Despite market saturation and stagnation saddling many business sectors, MEMS remains a shining star in the semiconductor industry. Opportunities in automotive, consumer electronics, mobile, medical are rising. What is supporting this industry growth? Who are the big players on the horizon?
SEMI spoke with Dimitrios Damianos, Technology Market Analyst, Photonics, Sensing and Display division at Yole Développement, about MEMS market dynamics and future trends. Damianos shared his views ahead of his presentation at SEMI MEMS & Imaging Sensors Summit, 25-27 September, 2019, at the WTC in Grenoble, France. Join us at the event to meet experts from Yole and many other key industry influencers. Registration is open.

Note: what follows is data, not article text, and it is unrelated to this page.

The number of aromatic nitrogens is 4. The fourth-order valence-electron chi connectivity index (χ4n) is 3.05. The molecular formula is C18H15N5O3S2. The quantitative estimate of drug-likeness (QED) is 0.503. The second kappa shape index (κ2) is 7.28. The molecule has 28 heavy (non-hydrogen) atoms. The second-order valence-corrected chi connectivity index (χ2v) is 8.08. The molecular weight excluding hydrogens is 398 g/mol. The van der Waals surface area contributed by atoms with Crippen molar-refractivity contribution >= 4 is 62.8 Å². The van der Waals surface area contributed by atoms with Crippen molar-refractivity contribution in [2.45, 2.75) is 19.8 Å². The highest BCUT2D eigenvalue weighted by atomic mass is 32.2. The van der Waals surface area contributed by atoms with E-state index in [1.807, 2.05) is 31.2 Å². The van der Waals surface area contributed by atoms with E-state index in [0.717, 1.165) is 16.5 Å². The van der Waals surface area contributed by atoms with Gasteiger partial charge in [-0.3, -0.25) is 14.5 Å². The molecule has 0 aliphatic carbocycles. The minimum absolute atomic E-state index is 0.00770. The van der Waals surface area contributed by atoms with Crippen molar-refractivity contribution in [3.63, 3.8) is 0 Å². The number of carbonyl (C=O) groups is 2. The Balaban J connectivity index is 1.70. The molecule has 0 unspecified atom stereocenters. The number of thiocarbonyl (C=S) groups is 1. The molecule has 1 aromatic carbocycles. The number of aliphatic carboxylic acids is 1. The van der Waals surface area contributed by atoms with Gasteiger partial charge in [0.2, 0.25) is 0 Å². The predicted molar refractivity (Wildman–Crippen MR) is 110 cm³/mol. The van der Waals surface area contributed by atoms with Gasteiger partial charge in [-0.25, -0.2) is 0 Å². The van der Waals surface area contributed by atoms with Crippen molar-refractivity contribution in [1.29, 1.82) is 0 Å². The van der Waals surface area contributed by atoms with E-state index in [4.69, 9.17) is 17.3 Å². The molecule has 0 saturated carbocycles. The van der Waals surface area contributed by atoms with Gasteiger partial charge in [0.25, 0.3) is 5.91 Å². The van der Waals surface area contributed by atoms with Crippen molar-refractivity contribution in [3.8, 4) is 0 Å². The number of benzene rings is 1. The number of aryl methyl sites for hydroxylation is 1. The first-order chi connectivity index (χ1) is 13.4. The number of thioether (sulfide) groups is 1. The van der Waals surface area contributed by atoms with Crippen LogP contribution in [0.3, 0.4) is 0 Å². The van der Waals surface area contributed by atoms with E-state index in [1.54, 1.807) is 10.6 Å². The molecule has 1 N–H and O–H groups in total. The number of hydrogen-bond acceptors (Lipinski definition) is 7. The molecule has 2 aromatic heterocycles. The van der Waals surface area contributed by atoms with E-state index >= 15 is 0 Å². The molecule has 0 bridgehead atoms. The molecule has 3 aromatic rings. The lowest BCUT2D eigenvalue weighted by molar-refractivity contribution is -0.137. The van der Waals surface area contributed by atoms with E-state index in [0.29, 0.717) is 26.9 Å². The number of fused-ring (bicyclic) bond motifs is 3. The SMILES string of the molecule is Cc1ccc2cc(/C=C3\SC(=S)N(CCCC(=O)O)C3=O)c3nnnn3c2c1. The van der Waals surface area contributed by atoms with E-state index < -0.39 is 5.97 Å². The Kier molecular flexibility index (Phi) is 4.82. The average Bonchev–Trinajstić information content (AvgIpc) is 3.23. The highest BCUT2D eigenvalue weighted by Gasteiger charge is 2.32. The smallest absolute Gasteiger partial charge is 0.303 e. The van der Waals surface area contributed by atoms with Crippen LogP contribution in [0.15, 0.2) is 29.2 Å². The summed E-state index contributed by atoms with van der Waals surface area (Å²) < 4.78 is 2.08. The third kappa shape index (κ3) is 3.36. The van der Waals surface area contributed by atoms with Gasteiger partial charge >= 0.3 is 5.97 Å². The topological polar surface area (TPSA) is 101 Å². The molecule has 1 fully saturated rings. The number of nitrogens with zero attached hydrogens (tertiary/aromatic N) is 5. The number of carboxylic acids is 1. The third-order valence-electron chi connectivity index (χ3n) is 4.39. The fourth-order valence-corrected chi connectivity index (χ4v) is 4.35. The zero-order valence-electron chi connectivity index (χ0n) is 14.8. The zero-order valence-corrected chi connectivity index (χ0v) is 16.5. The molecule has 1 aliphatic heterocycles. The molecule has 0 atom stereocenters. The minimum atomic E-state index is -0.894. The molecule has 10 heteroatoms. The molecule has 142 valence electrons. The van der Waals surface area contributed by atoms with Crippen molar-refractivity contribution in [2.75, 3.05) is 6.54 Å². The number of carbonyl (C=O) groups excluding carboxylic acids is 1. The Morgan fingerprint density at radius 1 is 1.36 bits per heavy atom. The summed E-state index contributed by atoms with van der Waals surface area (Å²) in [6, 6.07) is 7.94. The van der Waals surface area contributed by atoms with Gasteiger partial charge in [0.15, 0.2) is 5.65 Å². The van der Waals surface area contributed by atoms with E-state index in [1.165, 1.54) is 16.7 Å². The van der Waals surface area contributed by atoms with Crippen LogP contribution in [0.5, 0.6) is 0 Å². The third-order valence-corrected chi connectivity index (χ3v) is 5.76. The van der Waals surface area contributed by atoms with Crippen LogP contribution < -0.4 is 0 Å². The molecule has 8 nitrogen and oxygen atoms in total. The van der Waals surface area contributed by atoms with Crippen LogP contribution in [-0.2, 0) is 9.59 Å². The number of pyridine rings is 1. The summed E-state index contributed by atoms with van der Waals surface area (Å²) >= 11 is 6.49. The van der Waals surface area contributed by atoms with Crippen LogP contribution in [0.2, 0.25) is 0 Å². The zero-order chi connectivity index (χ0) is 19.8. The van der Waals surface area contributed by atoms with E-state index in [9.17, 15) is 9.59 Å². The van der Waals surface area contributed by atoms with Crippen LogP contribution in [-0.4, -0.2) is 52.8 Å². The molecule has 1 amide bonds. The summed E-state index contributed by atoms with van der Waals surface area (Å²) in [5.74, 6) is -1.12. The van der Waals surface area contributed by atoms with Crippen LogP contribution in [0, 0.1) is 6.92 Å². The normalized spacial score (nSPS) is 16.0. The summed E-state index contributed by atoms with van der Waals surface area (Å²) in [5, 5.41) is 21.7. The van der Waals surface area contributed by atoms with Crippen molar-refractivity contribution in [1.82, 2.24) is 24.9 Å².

SEMI: MEMS and sensors is one of the healthiest industries not only in Europe but globally. Despite a global economic slowdown, the MEMS and sensors is still growing. What is fueling this growth?
Damianos: The value of the global MEMS and sensor market will almost double from $48 billion in 2018 to $93 billion in 2024. In 2018 the MEMS and sensor market represented more than 10% of the total IC market, as more and more MEMS devices and sensors, such as MEMS, image sensors, and RF filters, are integrated in end products in consumer and automotive. In particular, the value of the MEMS-only market reached $11.6 billion in 2018, with consumer applications accounting for more than 60% of the total market. From 2019 to 2024 the MEMS market will grow 8.3% annually in value driven by pressure (for TPMS), RF (for V2X 5G communications), inertial (for ADAS) and future MEMS (such as pMUT for ultrasonic fingerprint) (Source: Status of the MEMS Industry report, Yole Développement, 2019).
SEMI: How are MEMS shaping the semiconductor industry today?